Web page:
At Green Valley Tax Services, Inc, we are dedicated to helping you make the best decisions for your business. Our services include tax planning resolving tax authority problems and audits. When we consult with our business owner clients, one issue that comes up is which business entity is best for them, and it varies with each client. We help you with the Cannabis Industry to make the best decisions.
The Battle of Who is in Charge
The battle of who is in charge between states and the federal government goes back before our official founding. States have always wanted to be viewed as separate entities, united only for defense and shared cultural norms.
These traditions are being challenged right now in a relatively surprising way. Marijuana has always had a sordid past in this country. Even when it was marketed as candy in the late 1800s to early 1900s, it was still considered suspicious by some who viewed any drug as dangerous.
Those feelings are changing right now. The vast majority of the United States believe marijuana to be relatively harmless, especially in the case of medical application. That has led numerous states to legalize cannabis products for both medical and recreational use. Court battles are cropping up left and right as more people dive into the cannabis business.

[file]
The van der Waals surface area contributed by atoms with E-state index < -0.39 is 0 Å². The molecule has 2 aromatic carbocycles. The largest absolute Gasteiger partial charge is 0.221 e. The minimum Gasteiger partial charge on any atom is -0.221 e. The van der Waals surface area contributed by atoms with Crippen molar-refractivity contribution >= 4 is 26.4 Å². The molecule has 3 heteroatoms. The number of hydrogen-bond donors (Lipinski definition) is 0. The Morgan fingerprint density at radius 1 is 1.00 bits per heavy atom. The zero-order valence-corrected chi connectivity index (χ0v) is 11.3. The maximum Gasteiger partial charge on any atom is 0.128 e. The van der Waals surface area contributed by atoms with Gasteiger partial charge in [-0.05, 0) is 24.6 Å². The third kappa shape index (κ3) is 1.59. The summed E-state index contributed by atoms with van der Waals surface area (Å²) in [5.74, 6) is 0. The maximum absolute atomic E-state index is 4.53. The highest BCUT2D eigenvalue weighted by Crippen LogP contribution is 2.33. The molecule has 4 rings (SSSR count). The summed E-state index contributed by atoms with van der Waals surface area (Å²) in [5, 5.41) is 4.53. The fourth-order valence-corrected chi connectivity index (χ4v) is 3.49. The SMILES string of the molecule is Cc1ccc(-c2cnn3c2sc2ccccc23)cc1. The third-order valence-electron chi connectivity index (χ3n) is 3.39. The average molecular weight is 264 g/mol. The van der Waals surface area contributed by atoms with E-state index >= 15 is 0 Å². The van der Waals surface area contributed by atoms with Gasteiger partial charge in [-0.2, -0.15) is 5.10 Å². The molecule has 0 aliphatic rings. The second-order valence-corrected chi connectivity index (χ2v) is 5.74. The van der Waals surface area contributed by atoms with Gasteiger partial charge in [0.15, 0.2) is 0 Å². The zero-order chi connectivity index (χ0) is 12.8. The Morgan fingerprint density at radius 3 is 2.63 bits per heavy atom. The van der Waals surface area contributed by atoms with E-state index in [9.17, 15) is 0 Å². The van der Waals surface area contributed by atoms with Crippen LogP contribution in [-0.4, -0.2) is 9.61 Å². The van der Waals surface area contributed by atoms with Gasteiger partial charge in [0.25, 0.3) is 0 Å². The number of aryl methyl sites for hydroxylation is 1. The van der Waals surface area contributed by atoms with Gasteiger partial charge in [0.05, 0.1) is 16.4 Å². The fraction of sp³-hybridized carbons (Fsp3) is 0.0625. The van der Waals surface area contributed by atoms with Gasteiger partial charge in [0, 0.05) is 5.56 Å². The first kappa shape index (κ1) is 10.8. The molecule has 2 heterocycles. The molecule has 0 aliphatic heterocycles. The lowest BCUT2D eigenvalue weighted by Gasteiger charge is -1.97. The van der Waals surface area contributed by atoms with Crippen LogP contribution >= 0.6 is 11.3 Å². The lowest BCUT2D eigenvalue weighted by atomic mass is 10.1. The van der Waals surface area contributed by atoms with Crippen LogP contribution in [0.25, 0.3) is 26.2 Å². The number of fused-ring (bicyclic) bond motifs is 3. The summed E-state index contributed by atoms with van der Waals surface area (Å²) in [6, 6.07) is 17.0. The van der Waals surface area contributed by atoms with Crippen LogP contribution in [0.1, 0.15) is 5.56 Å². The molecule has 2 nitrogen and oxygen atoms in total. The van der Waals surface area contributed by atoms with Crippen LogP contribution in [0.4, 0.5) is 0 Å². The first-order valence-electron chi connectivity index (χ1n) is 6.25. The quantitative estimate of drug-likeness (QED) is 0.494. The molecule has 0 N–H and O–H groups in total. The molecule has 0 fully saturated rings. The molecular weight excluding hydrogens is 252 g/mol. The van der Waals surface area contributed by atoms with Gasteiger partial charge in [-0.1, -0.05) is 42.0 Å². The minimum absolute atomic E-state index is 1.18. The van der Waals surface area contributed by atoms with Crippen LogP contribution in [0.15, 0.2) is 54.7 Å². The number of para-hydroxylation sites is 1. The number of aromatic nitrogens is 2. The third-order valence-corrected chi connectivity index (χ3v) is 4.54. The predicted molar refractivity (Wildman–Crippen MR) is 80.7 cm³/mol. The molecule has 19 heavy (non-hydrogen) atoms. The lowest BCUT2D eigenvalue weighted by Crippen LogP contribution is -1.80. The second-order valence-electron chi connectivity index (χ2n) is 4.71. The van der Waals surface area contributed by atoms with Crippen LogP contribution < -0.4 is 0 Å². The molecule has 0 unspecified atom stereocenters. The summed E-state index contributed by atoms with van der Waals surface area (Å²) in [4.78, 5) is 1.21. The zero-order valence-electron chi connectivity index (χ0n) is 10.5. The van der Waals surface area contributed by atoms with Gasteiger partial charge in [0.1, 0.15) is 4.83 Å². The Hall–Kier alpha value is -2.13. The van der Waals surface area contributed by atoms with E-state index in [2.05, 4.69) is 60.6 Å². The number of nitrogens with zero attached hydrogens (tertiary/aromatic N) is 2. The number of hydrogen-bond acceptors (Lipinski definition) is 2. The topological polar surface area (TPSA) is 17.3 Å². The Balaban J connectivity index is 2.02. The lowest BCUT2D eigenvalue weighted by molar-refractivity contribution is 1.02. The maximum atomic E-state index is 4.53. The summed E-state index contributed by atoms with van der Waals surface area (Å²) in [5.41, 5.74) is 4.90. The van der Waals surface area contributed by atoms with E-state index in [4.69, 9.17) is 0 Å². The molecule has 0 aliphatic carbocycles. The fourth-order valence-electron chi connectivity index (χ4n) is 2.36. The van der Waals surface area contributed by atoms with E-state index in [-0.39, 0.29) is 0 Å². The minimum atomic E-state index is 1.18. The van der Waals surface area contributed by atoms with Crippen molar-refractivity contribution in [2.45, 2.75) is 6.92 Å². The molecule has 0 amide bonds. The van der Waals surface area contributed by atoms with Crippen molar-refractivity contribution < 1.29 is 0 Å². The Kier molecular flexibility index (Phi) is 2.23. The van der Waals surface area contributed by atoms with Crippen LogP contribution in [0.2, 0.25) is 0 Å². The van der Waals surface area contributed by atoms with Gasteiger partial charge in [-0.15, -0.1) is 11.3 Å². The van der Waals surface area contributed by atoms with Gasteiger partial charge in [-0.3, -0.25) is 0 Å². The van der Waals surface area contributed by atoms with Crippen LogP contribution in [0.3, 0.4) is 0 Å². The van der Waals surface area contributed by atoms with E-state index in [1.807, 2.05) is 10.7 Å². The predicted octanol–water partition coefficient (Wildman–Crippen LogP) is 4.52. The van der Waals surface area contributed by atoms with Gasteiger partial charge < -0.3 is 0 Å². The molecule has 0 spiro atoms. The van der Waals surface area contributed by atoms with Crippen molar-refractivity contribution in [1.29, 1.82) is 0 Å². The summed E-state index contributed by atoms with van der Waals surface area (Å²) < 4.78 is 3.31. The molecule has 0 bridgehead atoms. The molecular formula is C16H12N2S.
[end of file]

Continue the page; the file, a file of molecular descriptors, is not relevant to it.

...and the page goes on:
The primary challenge is related to business more than the plant. A dispensary operating somewhere like Maine or Colorado is entirely legal according to the state. Yet, when it comes to having a bank account, they cannot get approved because these institutions follow FDIC guidelines which consider cannabis to be illegal.
The same is true for taxes. The IRS doesn’t recognize an illegal activity as a valid business, contrary to all the mafia movies you may have seen. The compromise to this rule is tax code Section 280E.
What is 280E?
Section 280E was enacted by Congress in 1982 as part of the Comprehensive Drug Abuse Prevention and Control Act. 280E was designed to prevent drug traffickers from deducting expenses related to their illegal activities, such as manufacturing materials and supplies, wages for employees, rent, utilities, etc. It does not include other business expenses such as advertising or marketing.